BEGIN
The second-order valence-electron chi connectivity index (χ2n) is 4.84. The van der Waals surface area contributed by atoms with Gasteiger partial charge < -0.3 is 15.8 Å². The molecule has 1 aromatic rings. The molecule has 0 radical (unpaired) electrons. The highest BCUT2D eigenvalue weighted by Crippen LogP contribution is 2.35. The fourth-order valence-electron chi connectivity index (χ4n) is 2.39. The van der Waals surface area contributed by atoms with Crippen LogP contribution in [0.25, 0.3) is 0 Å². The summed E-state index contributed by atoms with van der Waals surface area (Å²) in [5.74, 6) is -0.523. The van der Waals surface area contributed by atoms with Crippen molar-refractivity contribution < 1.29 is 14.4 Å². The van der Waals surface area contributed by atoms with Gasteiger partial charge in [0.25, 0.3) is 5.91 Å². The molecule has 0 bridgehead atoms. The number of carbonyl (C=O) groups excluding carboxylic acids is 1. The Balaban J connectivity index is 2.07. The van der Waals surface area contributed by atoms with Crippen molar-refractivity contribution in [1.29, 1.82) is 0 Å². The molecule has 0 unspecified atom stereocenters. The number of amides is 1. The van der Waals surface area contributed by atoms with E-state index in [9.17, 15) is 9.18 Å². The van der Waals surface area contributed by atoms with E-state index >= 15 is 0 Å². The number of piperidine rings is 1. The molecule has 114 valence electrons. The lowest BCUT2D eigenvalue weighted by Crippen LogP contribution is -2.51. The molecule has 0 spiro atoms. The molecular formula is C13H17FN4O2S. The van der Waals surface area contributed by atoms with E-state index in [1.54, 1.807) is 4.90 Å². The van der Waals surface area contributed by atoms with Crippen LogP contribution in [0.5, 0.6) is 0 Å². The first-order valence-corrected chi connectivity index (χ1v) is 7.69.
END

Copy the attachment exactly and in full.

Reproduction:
The second-order valence-electron chi connectivity index (χ2n) is 4.84. The van der Waals surface area contributed by atoms with Gasteiger partial charge < -0.3 is 15.8 Å². The molecule has 1 aromatic rings. The molecule has 0 radical (unpaired) electrons. The highest BCUT2D eigenvalue weighted by Crippen LogP contribution is 2.35. The fourth-order valence-electron chi connectivity index (χ4n) is 2.39. The van der Waals surface area contributed by atoms with Crippen LogP contribution in [0.25, 0.3) is 0 Å². The summed E-state index contributed by atoms with van der Waals surface area (Å²) in [5.74, 6) is -0.523. The van der Waals surface area contributed by atoms with Crippen molar-refractivity contribution < 1.29 is 14.4 Å². The van der Waals surface area contributed by atoms with Gasteiger partial charge in [0.25, 0.3) is 5.91 Å². The molecule has 0 bridgehead atoms. The number of carbonyl (C=O) groups excluding carboxylic acids is 1. The Balaban J connectivity index is 2.07. The van der Waals surface area contributed by atoms with Crippen molar-refractivity contribution in [1.29, 1.82) is 0 Å². The molecule has 0 unspecified atom stereocenters. The number of amides is 1. The van der Waals surface area contributed by atoms with E-state index in [9.17, 15) is 9.18 Å². The van der Waals surface area contributed by atoms with E-state index >= 15 is 0 Å². The number of piperidine rings is 1. The molecule has 114 valence electrons. The lowest BCUT2D eigenvalue weighted by Crippen LogP contribution is -2.51. The molecule has 0 spiro atoms. The molecular formula is C13H17FN4O2S. The van der Waals surface area contributed by atoms with E-state index in [1.54, 1.807) is 4.90 Å². The van der Waals surface area contributed by atoms with Crippen LogP contribution in [0.5, 0.6) is 0 Å². The first-order valence-corrected chi connectivity index (χ1v) is 7.69.